This paper examines the evolution of major U.S. welfare programs since 1998—shortly after the Personal Responsibility and Work Opportunity Reconciliation Act (PRWORA), the 1996 federal welfare reform signed into law by President Clinton, went into effect. The paper chronicles the average amount of aid provided, as well as length of time on public assistance, focusing on the following programs: SNAP; Temporary Aid to Needy Families, or TANF (established by PRWORA); Medicaid; and Section 8 Housing Choice Vouchers (HCV).
And she points out these programs are an expensive failure, but proposes a way to address the problem.
…while the U.S. economy has since improved, participation in such programs has generally not declined. This paper concludes that there is ample scope for states to reform welfare, and it proposes two substantial changes: (1) cap welfare spending at the rate of inflation and the number of Americans in poverty; and (2) allow states to direct savings from welfare programs to other budget functions. …this paper finds that federal savings through 2013 would, after accounting for inflation and the number of Americans in poverty, total $1.3 trillion had welfare funding remained at 1998 levels.
The key is federalism.
States should have the freedom to experiment to see what policies are most effective. Under such conditions, successful states would serve as models for other states—and, possibly, models for further federal welfare reform. Indeed, successful welfare reforms have already been observed in North Carolina, New York, Indiana, and Rhode Island. …Providing states increased flexibility to adjust resource levels between welfare programs offers numerous advantages. For instance, states with low food prices but high housing costs might shift resources from SNAP to housing programs. In addition, states could divert funding from existing programs to new ones, such as community-based programs that prove successful.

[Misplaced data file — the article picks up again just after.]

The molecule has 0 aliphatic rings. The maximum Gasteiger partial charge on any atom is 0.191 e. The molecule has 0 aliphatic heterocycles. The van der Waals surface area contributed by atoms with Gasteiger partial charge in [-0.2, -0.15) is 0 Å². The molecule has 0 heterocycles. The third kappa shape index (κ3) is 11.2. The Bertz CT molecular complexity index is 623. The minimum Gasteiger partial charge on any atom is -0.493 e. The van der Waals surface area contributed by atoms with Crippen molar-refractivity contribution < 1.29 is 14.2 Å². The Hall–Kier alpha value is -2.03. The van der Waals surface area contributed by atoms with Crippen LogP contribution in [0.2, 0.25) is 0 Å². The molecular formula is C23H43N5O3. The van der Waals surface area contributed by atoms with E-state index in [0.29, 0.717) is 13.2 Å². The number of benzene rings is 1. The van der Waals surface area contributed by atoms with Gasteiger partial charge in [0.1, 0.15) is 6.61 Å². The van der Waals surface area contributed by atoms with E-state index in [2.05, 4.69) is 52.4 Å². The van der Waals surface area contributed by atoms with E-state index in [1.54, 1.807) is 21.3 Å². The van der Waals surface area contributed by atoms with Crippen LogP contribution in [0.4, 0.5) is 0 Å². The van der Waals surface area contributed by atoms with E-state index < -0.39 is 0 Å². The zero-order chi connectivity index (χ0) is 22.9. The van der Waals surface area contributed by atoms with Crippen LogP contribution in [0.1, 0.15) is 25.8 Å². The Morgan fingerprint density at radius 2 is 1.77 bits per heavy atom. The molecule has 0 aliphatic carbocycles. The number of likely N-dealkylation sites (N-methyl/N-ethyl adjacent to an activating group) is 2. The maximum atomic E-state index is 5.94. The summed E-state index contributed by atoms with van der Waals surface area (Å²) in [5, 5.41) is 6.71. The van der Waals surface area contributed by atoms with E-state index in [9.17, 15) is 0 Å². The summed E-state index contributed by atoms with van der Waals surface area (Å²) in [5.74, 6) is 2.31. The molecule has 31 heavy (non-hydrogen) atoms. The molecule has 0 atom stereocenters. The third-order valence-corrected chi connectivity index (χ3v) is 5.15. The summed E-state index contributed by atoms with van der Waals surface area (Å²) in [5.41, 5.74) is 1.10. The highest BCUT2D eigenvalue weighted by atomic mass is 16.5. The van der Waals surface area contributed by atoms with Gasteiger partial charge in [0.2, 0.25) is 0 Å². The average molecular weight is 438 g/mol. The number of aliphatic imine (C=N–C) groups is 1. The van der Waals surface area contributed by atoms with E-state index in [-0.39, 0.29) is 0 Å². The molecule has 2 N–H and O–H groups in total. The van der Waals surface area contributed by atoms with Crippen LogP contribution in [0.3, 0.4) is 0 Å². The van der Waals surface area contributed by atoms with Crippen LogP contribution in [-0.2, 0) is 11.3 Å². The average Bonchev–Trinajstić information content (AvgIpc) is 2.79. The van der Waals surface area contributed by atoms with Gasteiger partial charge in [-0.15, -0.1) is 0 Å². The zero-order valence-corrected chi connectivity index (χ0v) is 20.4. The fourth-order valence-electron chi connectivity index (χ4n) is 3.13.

Her bottom line is that the status quo is a failure.
Antipoverty programs should be judged by how successfully they help lift people out of poverty. By this measure, the country’s welfare programs performed poorly during the Great Recession and its aftermath: welfare costs and eligibility have, as this paper has documented, largely expanded, with few gains in poverty reduction. …The status quo is plainly unacceptable. New solutions, not more funding, are the answer. …empower states to choose welfare policies that best serve their most vulnerable families, as well as those that best fit their political demands.
An excellent study and a very sound proposal.
Though I would make one very important modification.
It’s clearly a step in the right direction if the federal government turns all income-redistribution programs into a block grant so that states can decide how to allocate the money and address poverty.
But the long-run goal should be to eliminate any role for Washington, even as a provider of block grants.
In an ideal world, the block grant should be immediately capped and then gradually phased out. Let state and local governments decide how to tax and spend in this arena.
P.S. Some folks on the right want to replace the current welfare state with a government-guaranteed minimum income. But that approach is very inferior to genuine federalism.
P.P.P.P.S. For American readers, click here to see the extent to which your state makes welfare more attractive than work.